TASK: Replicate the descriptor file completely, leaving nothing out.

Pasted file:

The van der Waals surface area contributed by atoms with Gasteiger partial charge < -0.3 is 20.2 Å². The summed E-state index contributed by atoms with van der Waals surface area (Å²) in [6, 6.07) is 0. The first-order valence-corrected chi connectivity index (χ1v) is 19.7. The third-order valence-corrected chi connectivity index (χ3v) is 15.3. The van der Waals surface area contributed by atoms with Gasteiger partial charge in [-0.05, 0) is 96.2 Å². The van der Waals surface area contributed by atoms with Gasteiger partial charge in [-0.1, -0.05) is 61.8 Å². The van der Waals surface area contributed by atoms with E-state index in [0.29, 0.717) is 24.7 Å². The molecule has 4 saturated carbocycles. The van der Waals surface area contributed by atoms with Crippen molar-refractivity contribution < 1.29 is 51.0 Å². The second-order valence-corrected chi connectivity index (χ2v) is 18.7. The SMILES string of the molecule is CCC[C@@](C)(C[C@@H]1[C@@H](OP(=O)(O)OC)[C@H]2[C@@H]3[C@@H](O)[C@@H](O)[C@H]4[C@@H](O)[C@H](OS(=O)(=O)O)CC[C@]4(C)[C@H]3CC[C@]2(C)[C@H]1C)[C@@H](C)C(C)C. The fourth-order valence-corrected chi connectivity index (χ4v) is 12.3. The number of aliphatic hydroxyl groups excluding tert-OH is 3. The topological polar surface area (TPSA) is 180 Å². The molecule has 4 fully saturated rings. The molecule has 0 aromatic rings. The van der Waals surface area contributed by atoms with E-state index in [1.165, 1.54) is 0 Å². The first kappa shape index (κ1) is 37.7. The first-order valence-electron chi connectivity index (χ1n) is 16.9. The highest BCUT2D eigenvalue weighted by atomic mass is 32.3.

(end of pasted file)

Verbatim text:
The van der Waals surface area contributed by atoms with Gasteiger partial charge < -0.3 is 20.2 Å². The summed E-state index contributed by atoms with van der Waals surface area (Å²) in [6, 6.07) is 0. The first-order valence-corrected chi connectivity index (χ1v) is 19.7. The third-order valence-corrected chi connectivity index (χ3v) is 15.3. The van der Waals surface area contributed by atoms with Gasteiger partial charge in [-0.05, 0) is 96.2 Å². The van der Waals surface area contributed by atoms with Gasteiger partial charge in [-0.1, -0.05) is 61.8 Å². The van der Waals surface area contributed by atoms with E-state index in [0.29, 0.717) is 24.7 Å². The molecule has 4 saturated carbocycles. The van der Waals surface area contributed by atoms with Crippen molar-refractivity contribution < 1.29 is 51.0 Å². The second-order valence-corrected chi connectivity index (χ2v) is 18.7. The SMILES string of the molecule is CCC[C@@](C)(C[C@@H]1[C@@H](OP(=O)(O)OC)[C@H]2[C@@H]3[C@@H](O)[C@@H](O)[C@H]4[C@@H](O)[C@H](OS(=O)(=O)O)CC[C@]4(C)[C@H]3CC[C@]2(C)[C@H]1C)[C@@H](C)C(C)C. The fourth-order valence-corrected chi connectivity index (χ4v) is 12.3. The number of aliphatic hydroxyl groups excluding tert-OH is 3. The topological polar surface area (TPSA) is 180 Å². The molecule has 4 fully saturated rings. The molecule has 0 aromatic rings. The van der Waals surface area contributed by atoms with E-state index in [1.165, 1.54) is 0 Å². The first kappa shape index (κ1) is 37.7. The first-order valence-electron chi connectivity index (χ1n) is 16.9. The highest BCUT2D eigenvalue weighted by atomic mass is 32.3.